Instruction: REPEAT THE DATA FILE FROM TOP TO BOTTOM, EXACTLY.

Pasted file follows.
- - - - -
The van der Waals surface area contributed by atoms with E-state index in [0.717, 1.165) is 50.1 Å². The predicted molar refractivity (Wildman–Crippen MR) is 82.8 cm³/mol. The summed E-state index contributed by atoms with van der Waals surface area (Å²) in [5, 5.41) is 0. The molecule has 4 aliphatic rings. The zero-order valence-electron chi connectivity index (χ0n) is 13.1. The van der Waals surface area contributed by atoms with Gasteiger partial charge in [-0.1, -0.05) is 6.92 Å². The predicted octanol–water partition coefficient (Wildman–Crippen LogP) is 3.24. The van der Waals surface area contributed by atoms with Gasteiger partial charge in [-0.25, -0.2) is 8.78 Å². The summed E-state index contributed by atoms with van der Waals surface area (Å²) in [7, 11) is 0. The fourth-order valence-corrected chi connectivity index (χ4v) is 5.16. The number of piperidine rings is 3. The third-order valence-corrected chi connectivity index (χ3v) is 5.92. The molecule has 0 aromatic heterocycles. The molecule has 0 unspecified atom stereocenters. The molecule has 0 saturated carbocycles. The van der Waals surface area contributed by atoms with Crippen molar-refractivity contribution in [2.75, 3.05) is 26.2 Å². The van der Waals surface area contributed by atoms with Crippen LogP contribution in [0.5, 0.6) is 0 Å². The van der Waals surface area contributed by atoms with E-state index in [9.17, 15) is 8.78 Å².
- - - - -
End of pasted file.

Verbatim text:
The van der Waals surface area contributed by atoms with E-state index in [0.717, 1.165) is 50.1 Å². The predicted molar refractivity (Wildman–Crippen MR) is 82.8 cm³/mol. The summed E-state index contributed by atoms with van der Waals surface area (Å²) in [5, 5.41) is 0. The molecule has 4 aliphatic rings. The zero-order valence-electron chi connectivity index (χ0n) is 13.1. The van der Waals surface area contributed by atoms with Gasteiger partial charge in [-0.1, -0.05) is 6.92 Å². The predicted octanol–water partition coefficient (Wildman–Crippen LogP) is 3.24. The van der Waals surface area contributed by atoms with Gasteiger partial charge in [-0.25, -0.2) is 8.78 Å². The summed E-state index contributed by atoms with van der Waals surface area (Å²) in [7, 11) is 0. The fourth-order valence-corrected chi connectivity index (χ4v) is 5.16. The number of piperidine rings is 3. The third-order valence-corrected chi connectivity index (χ3v) is 5.92. The molecule has 0 aromatic heterocycles. The molecule has 0 unspecified atom stereocenters. The molecule has 0 saturated carbocycles. The van der Waals surface area contributed by atoms with Crippen molar-refractivity contribution in [2.75, 3.05) is 26.2 Å². The van der Waals surface area contributed by atoms with Crippen LogP contribution in [0.5, 0.6) is 0 Å². The van der Waals surface area contributed by atoms with E-state index in [9.17, 15) is 8.78 Å².